A tool for more inclusive autism screening

Screening tools for autism spectrum disorder (ASD) often fail to identify ASD among children from low-income families and racial/ethnic minority groups, particularly when English is not the family’s primary language. A new visually-based tool may reduce these disparities at a pivotal point in children’s development.

Young child with autism plays with a large beach ball.

In Pediatrics, Zuleyha Cidav, David Mandell, and colleagues found that the Developmental Check-In Tool (DCI) can accurately identify ASD risk among young children from families that have low income or speak English as a second language.

Most of the sample was Hispanic, enrolled in Medicaid or uninsured, and from families where English was not the primary language. The DCI is written in both English and Spanish, and it includes 26 pictures in four domains: communication, play, social, and behavior. Each picture includes a brief description.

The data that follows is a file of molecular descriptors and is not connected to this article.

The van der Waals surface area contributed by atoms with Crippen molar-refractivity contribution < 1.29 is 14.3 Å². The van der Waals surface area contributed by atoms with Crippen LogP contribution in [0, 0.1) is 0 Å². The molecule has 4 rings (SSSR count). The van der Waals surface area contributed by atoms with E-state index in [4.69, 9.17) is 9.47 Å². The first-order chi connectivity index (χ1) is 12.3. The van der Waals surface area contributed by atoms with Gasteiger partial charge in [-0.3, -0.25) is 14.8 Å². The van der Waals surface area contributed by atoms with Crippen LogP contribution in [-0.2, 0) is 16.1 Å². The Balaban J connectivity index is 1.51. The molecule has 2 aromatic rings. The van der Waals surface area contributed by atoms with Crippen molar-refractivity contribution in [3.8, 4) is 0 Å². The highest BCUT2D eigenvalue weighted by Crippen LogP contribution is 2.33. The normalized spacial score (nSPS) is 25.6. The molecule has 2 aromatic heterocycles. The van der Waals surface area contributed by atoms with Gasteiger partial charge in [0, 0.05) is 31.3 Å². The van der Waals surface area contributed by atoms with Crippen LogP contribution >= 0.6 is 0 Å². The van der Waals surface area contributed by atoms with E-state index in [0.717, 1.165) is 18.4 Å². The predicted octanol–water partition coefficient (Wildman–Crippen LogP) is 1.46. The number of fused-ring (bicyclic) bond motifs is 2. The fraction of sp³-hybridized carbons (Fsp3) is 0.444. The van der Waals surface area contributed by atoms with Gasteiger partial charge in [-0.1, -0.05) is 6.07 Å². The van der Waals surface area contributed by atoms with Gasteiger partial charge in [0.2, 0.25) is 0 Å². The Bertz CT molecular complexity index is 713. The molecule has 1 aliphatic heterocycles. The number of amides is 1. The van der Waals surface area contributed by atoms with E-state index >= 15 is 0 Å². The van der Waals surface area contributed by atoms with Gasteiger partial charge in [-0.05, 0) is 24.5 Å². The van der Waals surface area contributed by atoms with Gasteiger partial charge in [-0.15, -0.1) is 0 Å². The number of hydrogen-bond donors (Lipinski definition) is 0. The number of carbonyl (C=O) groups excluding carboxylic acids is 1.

Consistent with an earlier study, the DCI showed a good ability to distinguish between children with ASD and children without ASD, performing well across all age groups, genders, levels of maternal education, primary language, and racial/ethnic groups included in the study.

The DCI can improve ASD identification among children from families with low literacy or limited English proficiency. Even though ASD can be diagnosed in children as young as 18 months, on average, children in the U.S. receive an ASD diagnosis at age four. Earlier recognition of ASD is critical for early intervention and improved functional outcomes. While the disparity in ASD diagnoses between Black and white children has improved over time, Hispanic children continue to be diagnosed at a lower rate. The DCI could lead to earlier and more accurate ASD diagnoses for this group.

Read more at Penn LDI.